CD 137 (4-1BB), an activation inducible T cell costimulatory receptor and member of the TNFR superfamily is expressed on activated T cells and NK cells. We have shown that a population of immature dendritic cells in the spleen, and bone marrow derived DC constitutively express CD137. In vivo, anti-CD 137-mediated costimulation markedly enhances CD8 T cell proliferation, effector function, T cell survival, and memory development. However, anti-CD 137 mAbs can suppress T-dependent humoral immunity and induce T helper anergy. This application is designed to define the conditions that lead to T cell activation versus T cell anergy, and to understand the mechanisms that drive these responses. We chose acute LCMV viral infection in C57BL/6 mice as an experimental model because it allowed the concomitant study of T cell and B cell immune responses in a single experimental system. Preliminary data described herein show that anti-CD 137 mAbs can suppress the development of all aspects of anti-LCMV immunity providing the antibody is given within 36 hours of infection. Under these conditions LCMV-infected mice developed viremia, failed to generate virus specific CTL, remained persistently infected, and produced diminished levels of T-dependent antibodies to the virus. Nevertheless, tetramer positive CD8 T cells specific for Gp33-41 or Np396-404 although nonfunctional, were detectable at frequencies well above background in the tolerant mice 100 days post-infection. Similar results were obtained with a VSV epitope expressing vaccinia virus and influenza virus (data not shown). Thus, CD8 T cell responses like CD4 T cell responses can be suppressed by anti-CD 137 mAbs but the timing of mAb administration is critical. These observations have important implications with respect to vaccine development and APC as they prepare to antigen prime T cells. Important to the interpretation of this data is the fact that induction of suppression does not occur in CD137 deficient mice into which wild type T cells are adoptively transferred. Furthermore, CD137 expression on T cells from LCMV infected mice is not apparent by real time PCR or FACS phenotyping until 72 hours post-infection. Mice injected with anti-CD137 after T cell priming has been completed more often than not develop enhanced anti-viral immunity. We provide evidence herein that anti-CD 137 mAbs exert their affect immunosuppressive effect only during antigen priming of T cells, and that the primary cellular target of anti-CD137 mAbs are not T cells, but more likely, CD137 DC. In this proposal, we wish to: (1) Determine die fate and function of immature dendritic cells following anti-CD 137-induced peripheral T cell suppression. (2) Assess whether anti-CD 137-mediated signaling in DC directly aborts immune responses by T cells, induces the generation of cytotoxic DC, Treg, or CTL. (3) Mechanistically determine how antigen-specific CD8 T cells undergo deletion in LCMV infected, anti-CD 137 treated mice. (4) Determine whether CD 137 expression on dendritic cells serves as a molecular switch for suppressing ongoing immune responses. The central hypothesis of this proposal is that CD 137 mediated signaling within the immune system can lead to enhanced T cell immunity and the establishment of T cell memory, or antigen specific T cell suppression. The decision to induce T cell activation versus suppression can be determined by the timing of CD137 signal conveyance, and the cellular target of these signals. Thus, CD 137-mediated signaling in dendritic cells suppresses T cell-mediated immunity and in LCMV infection leads T cell tolerance. In contrast, CD137 signals delivered to T cells amplifies or prolongs T cell immune responses and enhances CD8 T cell survival.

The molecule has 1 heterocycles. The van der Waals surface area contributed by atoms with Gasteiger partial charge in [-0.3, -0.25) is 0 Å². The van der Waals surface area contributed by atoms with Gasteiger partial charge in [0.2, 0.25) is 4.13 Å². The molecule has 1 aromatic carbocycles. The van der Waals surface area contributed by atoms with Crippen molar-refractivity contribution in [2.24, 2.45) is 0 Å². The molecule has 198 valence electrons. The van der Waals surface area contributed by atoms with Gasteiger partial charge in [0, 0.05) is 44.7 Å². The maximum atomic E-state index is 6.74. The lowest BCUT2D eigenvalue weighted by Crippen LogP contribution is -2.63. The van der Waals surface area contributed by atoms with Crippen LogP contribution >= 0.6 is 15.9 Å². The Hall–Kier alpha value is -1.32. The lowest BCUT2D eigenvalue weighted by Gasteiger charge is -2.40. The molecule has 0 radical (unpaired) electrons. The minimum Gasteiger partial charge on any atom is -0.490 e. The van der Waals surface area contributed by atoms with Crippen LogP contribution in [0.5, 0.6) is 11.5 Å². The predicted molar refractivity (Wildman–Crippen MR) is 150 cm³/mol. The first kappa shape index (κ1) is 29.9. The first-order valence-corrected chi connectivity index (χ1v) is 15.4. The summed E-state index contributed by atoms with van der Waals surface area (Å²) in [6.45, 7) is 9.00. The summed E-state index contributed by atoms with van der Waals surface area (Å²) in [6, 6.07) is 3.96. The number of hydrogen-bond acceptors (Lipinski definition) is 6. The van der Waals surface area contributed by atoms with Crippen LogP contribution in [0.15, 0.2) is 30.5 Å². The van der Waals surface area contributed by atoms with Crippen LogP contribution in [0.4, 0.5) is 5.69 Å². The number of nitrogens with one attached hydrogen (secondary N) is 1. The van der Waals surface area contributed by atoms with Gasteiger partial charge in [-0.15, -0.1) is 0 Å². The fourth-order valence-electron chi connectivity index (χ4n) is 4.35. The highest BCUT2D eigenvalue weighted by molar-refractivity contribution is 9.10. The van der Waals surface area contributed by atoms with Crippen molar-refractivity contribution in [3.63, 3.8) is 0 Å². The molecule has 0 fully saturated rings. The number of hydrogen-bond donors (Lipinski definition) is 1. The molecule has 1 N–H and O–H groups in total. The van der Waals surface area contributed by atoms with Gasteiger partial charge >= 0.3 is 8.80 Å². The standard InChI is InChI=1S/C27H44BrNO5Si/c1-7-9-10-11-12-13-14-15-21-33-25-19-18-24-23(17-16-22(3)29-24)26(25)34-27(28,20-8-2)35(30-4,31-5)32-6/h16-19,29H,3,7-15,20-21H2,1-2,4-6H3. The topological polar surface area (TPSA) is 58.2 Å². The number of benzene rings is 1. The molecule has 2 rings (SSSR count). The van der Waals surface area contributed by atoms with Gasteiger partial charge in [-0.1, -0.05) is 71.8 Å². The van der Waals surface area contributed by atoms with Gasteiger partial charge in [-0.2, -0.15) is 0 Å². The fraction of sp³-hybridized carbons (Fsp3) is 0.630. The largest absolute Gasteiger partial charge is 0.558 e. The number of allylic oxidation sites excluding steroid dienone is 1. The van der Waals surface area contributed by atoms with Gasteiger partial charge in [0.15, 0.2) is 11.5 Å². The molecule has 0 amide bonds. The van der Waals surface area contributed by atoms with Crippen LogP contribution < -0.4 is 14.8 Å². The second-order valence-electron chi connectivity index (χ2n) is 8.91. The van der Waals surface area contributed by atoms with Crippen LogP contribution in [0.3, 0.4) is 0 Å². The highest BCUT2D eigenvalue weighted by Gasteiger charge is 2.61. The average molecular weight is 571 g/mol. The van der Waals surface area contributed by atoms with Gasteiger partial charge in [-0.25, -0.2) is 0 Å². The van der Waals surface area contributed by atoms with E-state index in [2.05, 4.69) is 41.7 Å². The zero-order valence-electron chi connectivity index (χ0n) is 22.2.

National Institute of Health (NIH)
National Institute of Allergy and Infectious Diseases (NIAID)
Research Project (R01)
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Transplantation, Tolerance, and Tumor Immunology (TTT)
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Lapham, Cheryl K
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Emory University
Schools of Medicine
United States
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